Technique drawn from Mel’s Kitchen Café
I have been trying to make Mexican rice for years with only limited success. Yes, the rice I made usually tasted good, but it was always a bit gummy. It never turn out like the fluffy savory rice you find in almost any Mexican restaurant.
This is one of those ethnic “home cooked” dishes that, if you did not watch your mother making it growing up, you will rarely discover the secret to making it. This technique is really not a secret, it is just considered too obvious to mention by the people who grew up with the dish.
When faced with a recipe like Mexican Rice I used the techniques of adding the vegetable ingredients to the pot. Maybe I would sauté them, maybe not. I would add the rice and stock, stir, put a lid on it and walk away for the cooking time. If you had exactly the right amount of liquid for the rice you would produce a decent dish. If the vegetables added a lot of fluid or you over did it on the rice to fluid ratio you were left with sticky, flavorful glop. Not the ideal side dish.
In searching the internet I finally found the secret technique to Mexican Rice on Mel’s Kitchen Café, who had gotten it from Homesick Texan. Homesick Texan had gotten the technique from a co-worker, who had in turn gotten it from her Mexican Mother. This too obvious technique is simply to cook the rice and sauce separately and then to combine them just before serving.
Karl’s Mexican Rice
1 ½ cup of long grain white rice
2 cans of low-sodium chicken broth
2 tablespoon of corn oil, separate uses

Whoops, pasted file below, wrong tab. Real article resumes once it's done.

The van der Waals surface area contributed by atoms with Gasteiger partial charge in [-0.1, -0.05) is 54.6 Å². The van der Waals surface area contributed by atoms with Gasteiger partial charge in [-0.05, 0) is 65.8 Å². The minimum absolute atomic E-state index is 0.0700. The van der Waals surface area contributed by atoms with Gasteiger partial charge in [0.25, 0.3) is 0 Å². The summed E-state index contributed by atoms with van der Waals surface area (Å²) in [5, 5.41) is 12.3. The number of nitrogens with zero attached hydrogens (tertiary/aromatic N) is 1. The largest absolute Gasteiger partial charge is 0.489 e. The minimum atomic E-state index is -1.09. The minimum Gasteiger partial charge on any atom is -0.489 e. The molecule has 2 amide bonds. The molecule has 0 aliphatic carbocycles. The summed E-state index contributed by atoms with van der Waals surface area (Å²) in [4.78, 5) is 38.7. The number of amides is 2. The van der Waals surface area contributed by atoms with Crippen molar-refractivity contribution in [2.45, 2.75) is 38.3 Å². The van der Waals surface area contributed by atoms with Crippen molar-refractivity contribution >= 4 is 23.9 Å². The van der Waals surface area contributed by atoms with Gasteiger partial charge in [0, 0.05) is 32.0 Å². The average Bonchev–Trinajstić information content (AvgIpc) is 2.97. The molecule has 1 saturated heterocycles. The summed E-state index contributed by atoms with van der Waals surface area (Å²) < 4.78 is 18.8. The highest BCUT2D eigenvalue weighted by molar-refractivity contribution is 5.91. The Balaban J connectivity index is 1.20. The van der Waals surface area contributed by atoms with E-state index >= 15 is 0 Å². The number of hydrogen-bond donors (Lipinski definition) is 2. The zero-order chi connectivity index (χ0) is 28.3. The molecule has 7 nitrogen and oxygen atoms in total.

1 yellow onion, diced fine
6 cloves of garlic, finely minced
1 Fresno (red) chili, roasted, skinned, and finely diced
1 Jalapeño chili, roasted, skinned, and finely diced
1 Poblano chili, roasted, peeled, seeded and finely diced
1 can of roasted tomatoes
1 Tbs. tomato paste
1 ½ tsp. ground cumin
1 ½ tsp. ground coriander
Salt to taste
1 Tbs. of lime juice, from about 1 lime
1 cup of freshly chopped cilantro (separate uses)
1. Put the tomatoes, peppers, garlic and salt into a small bowl and stir to combine. Let the mixture rest for 10 minutes.
2. Spread the tomato mixture in a thin layer in a small, lightly oiled, lipped baking tray (7 x 9 inches) and sprinkle the sugar over it. Do not stir the tomatoes (the idea is for the sugar to help the tomatoes caramelize).
3. Put the tray 3 inches under a 500° broiler for about 20 minutes.
4. Roast the chilies in another small baking tray at the same time, turning occasionally.
5. When the tomatoes are starting to pick up some good color put them in a small bowl to cool.
6. Put the blackened chilies into a plastic bag to steam.
7. When the chilies are cool enough to handle, peel, seed and chop them. Put them in the same bowl as the tomatoes.
8. In a medium-sized pot, add rice and 1 Tbs. corn oil. Cook the rice, stirring constantly until the grains start to brown.
9. Add t can of the chicken broth and bring the rice to a boil over high heat. Stir and cover the pot, turn the heat to low and simmer for 17-20 minutes. Remove from heat and keep the pot covered for 5 more minutes.
10. While the rice is cooking, heat the second Tbs. of corn oil in a large nonstick skillet over medium heat. Cook the onions in the hot oil for 10 minutes, until translucent and starting to brown.
11. Add the garlic to the skillet and cook for one minute, stirring constantly.
12. Stir in the tomato and chili mixture, the tomato paste, and spices to the pan and cook for another minute or two.
13. Add the second can of chicken broth to the pan and simmer for 10 minutes.
14. Mix in hot, cooked rice, lime juice, half of the cilantro and season to taste with salt. Toss until well combined. Serve immediately with a cilantro garnish.
7. Put extra cilantro and lime wedges on table to sprinkle over rice as individuals choose.